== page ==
“OSS is software whose author dedicates it to the public, for free use and adaptation or enhancement. But it is not that simple. OSS originators are free to set forth certain contractual limitations on this free use and adaptation by including or invoking a license that is made effective by the end user’s choice to use or modify the code,” he states.
According to Ragusa, at the center of the OSS movement is the Free Software Foundation (“FSF”), which was founded by Richard Stallman, a computer programmer. “The FSF is a sponsor of the GNU General Public License (“GPL”), a popular OSS license that governs use of the Linux operating system,” Ragusa writes. “The American Law Institute (“ALI”) recently weighed in on OSS by approving the final draft of its Principles of the Law of Software Contracts (“Principles”).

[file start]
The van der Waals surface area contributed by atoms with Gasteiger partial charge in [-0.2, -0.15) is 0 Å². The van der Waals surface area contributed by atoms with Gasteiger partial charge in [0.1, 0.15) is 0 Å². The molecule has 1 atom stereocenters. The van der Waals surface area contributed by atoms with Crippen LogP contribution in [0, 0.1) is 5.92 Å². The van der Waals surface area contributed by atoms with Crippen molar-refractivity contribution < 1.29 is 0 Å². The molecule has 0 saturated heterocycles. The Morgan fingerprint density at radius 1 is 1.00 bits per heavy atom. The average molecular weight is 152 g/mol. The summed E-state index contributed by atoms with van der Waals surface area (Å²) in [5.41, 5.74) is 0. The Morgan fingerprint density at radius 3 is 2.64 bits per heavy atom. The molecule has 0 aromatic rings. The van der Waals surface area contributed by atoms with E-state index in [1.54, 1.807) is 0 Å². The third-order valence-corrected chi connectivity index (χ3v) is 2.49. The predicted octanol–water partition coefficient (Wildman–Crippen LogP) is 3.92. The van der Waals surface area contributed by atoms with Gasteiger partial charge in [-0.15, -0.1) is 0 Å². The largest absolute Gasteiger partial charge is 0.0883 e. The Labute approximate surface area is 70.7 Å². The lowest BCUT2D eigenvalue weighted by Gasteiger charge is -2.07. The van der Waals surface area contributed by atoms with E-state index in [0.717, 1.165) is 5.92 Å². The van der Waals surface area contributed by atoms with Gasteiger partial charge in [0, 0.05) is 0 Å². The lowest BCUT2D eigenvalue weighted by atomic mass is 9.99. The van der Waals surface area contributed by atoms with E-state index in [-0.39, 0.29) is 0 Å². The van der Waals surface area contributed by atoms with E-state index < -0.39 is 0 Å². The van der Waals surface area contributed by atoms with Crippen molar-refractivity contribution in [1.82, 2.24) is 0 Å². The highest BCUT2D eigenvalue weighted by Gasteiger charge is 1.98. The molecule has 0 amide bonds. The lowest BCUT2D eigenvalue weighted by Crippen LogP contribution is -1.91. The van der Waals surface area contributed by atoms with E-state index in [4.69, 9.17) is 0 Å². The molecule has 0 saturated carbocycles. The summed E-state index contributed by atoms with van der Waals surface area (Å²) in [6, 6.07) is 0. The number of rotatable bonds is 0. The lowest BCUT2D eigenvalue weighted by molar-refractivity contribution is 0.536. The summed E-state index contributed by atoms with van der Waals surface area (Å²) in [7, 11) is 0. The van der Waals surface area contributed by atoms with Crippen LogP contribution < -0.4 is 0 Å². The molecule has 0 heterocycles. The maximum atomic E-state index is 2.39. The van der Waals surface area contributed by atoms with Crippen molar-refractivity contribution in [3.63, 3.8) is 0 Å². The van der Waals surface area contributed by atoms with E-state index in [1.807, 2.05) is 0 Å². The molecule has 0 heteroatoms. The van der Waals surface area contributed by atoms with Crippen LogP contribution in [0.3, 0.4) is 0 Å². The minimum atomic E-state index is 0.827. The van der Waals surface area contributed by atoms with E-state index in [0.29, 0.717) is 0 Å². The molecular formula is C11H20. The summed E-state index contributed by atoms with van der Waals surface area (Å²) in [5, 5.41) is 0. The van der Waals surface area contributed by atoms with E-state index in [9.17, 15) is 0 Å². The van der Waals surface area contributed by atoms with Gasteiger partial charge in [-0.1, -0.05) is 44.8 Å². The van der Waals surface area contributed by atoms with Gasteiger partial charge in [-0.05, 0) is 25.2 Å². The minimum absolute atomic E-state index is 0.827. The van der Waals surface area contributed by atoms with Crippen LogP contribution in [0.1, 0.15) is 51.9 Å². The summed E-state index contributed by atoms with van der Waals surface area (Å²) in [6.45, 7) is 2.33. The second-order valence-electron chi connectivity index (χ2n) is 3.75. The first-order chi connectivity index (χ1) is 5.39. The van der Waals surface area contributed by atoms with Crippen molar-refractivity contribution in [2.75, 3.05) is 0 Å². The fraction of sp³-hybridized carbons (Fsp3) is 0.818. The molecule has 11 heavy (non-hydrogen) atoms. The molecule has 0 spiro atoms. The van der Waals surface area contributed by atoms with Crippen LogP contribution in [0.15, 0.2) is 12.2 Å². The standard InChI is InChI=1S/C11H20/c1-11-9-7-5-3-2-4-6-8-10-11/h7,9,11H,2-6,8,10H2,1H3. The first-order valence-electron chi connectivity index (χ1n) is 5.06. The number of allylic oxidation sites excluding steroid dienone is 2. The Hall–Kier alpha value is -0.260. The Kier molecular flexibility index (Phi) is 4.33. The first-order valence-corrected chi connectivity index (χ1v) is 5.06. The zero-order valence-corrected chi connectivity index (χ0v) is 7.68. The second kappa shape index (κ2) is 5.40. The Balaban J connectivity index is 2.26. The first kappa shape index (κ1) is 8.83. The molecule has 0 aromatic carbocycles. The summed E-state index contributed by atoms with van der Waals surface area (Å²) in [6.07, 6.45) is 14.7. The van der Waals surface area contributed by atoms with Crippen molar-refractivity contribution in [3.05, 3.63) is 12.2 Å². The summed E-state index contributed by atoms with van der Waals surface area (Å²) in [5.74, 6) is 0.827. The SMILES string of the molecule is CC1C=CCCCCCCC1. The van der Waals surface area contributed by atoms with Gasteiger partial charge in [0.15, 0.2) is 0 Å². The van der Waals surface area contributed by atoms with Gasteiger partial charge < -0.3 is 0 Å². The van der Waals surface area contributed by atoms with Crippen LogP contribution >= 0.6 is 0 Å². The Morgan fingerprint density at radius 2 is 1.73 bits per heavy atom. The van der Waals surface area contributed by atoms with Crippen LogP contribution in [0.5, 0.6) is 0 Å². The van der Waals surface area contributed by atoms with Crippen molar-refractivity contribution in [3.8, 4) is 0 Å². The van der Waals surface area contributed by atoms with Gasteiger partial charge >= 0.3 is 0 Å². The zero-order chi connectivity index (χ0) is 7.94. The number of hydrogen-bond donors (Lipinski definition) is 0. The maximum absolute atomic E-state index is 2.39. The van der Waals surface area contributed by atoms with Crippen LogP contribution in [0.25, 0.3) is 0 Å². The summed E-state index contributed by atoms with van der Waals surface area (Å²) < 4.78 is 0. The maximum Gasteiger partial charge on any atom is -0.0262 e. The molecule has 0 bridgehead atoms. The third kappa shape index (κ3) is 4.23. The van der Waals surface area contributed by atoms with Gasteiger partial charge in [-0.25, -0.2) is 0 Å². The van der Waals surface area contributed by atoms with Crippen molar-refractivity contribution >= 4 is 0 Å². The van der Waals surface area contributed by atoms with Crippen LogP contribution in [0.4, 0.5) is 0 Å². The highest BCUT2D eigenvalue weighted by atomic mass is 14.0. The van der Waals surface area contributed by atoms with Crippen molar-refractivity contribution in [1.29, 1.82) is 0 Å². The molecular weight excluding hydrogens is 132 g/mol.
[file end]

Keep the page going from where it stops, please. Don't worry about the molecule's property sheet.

“Limitations in OSS-related agreements have led to disputes, litigation, and proposed changes in the law. This article discusses some of these concerns, including new concerns raised by the Principles, and suggests some best practices for those evaluating possible risks and rewards from the use or improvement of OSS software content.”
The complete article is available here.
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